Saudi Journalist Stirs The Marital Pot
"Allow me to choose four, five or even nine men, just as my wildest imagination shall choose. I’ll pick them with different shapes and sizes, one of them will be dark and the other will be blond. ... [T]hey will be chosen from different backgrounds, religions, races and nations.”
So reads the first paragraph of Saudi journalist Nadine Bedair’s controversial article, recently published in the Egyptian independent daily Al Masry Al Youm, that raised the question of why only men are allowed to practice polygamy in Islam but not women.
As expected, the daring article, entitled "My Four Husbands and I," has stirred the pot among various groups.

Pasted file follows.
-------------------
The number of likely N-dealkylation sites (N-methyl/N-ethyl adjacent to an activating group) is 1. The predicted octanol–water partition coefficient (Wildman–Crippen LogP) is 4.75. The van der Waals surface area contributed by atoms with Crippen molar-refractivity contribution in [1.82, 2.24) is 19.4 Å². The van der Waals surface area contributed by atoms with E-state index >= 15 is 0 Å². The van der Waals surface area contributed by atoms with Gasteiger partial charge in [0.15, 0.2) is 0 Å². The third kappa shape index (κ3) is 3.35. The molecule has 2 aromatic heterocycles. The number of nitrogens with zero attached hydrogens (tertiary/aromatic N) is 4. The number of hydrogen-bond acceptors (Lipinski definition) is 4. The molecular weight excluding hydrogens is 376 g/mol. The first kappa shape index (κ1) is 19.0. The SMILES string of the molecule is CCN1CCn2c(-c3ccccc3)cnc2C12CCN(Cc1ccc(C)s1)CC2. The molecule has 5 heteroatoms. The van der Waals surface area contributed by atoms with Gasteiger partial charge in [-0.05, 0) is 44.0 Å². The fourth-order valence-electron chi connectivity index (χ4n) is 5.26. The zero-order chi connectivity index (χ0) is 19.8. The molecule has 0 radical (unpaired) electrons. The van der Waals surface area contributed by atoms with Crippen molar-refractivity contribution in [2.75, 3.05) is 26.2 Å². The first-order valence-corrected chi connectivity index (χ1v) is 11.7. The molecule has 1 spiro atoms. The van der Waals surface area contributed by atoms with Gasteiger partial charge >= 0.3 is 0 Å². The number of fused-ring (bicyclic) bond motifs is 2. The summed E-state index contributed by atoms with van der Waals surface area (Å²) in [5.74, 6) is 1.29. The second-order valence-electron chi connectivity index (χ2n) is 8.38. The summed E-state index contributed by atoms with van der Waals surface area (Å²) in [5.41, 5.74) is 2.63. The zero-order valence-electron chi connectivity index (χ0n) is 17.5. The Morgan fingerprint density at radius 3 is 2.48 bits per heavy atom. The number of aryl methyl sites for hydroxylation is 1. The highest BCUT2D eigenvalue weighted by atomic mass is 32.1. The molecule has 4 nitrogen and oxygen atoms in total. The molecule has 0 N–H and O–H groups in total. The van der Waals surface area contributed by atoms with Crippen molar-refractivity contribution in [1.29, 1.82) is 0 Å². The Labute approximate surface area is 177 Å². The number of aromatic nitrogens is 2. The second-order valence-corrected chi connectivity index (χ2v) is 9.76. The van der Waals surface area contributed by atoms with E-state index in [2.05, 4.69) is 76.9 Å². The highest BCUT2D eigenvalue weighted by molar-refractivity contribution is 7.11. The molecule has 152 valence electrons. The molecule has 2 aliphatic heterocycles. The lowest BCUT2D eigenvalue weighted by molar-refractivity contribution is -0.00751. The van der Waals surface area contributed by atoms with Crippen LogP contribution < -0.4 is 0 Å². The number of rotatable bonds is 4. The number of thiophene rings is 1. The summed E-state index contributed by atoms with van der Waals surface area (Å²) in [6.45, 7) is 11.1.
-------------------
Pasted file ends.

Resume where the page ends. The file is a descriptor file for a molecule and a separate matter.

Comments and criticism on the article continue to trickle in at a steady pace nearly a month after its publication, especially in Egypt, from where it originated. There, some Muslim authorities and lawmakers have attacked Bedair, condemning her writings as inflammatory and sexually provocative.
One of those who reacted with fury to her reflections on the alleged unfairness of polygamy in Islam was Sheikh Mohamed Gama’i. He lashed out at the Saudi journalist in an article published on an Egyptian news site, saying that “no woman has the right to attack our traditions in this manner” and said that Bedair ought to be “stopped.”
The article has also irritated some in Egyptian political circles, with one member of parliament reportedly filing a lawsuit against Al Masry Al Youm on accusations of promoting vice.
In her argument, Bedair suggests that either both men and women be permitted to take several spouses or that it’s time to make the rules more fair and come up with a new "map of marriage" in which men can’t marry more women just because they’ve gotten bored with the old one.
More About Saudi Arabia On AWR